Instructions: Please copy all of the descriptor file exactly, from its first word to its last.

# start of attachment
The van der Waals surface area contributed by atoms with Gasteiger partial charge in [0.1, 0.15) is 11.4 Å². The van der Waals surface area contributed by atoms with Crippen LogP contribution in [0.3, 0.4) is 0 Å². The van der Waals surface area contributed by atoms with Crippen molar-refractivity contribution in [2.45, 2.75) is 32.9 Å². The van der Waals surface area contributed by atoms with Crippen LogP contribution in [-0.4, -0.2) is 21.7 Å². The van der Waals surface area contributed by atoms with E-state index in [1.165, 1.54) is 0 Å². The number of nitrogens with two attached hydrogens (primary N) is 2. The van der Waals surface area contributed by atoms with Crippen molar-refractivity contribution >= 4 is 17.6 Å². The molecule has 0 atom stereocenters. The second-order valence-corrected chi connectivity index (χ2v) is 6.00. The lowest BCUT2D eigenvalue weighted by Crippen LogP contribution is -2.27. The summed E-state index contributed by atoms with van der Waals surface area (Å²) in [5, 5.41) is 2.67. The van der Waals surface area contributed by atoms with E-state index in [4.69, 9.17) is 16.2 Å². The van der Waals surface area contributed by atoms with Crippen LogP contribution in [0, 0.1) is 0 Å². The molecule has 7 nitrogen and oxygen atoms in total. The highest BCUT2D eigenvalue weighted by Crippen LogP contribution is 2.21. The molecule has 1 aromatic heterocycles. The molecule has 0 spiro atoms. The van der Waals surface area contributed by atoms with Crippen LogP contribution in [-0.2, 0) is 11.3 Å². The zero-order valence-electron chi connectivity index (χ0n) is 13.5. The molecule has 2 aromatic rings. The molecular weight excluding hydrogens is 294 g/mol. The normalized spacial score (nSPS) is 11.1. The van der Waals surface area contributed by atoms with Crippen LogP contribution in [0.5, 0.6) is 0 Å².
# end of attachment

The van der Waals surface area contributed by atoms with Gasteiger partial charge in [0.1, 0.15) is 11.4 Å². The van der Waals surface area contributed by atoms with Crippen LogP contribution in [0.3, 0.4) is 0 Å². The van der Waals surface area contributed by atoms with Crippen molar-refractivity contribution in [2.45, 2.75) is 32.9 Å². The van der Waals surface area contributed by atoms with Crippen LogP contribution in [-0.4, -0.2) is 21.7 Å². The van der Waals surface area contributed by atoms with E-state index in [1.165, 1.54) is 0 Å². The number of nitrogens with two attached hydrogens (primary N) is 2. The van der Waals surface area contributed by atoms with Crippen molar-refractivity contribution >= 4 is 17.6 Å². The molecule has 0 atom stereocenters. The second-order valence-corrected chi connectivity index (χ2v) is 6.00. The lowest BCUT2D eigenvalue weighted by Crippen LogP contribution is -2.27. The summed E-state index contributed by atoms with van der Waals surface area (Å²) in [5, 5.41) is 2.67. The van der Waals surface area contributed by atoms with E-state index in [4.69, 9.17) is 16.2 Å². The van der Waals surface area contributed by atoms with Crippen LogP contribution in [0, 0.1) is 0 Å². The molecule has 7 nitrogen and oxygen atoms in total. The highest BCUT2D eigenvalue weighted by Crippen LogP contribution is 2.21. The molecule has 1 aromatic heterocycles. The molecule has 0 spiro atoms. The van der Waals surface area contributed by atoms with Crippen LogP contribution in [-0.2, 0) is 11.3 Å². The zero-order valence-electron chi connectivity index (χ0n) is 13.5. The molecule has 2 aromatic rings. The molecular weight excluding hydrogens is 294 g/mol. The normalized spacial score (nSPS) is 11.1. The van der Waals surface area contributed by atoms with Crippen LogP contribution in [0.5, 0.6) is 0 Å².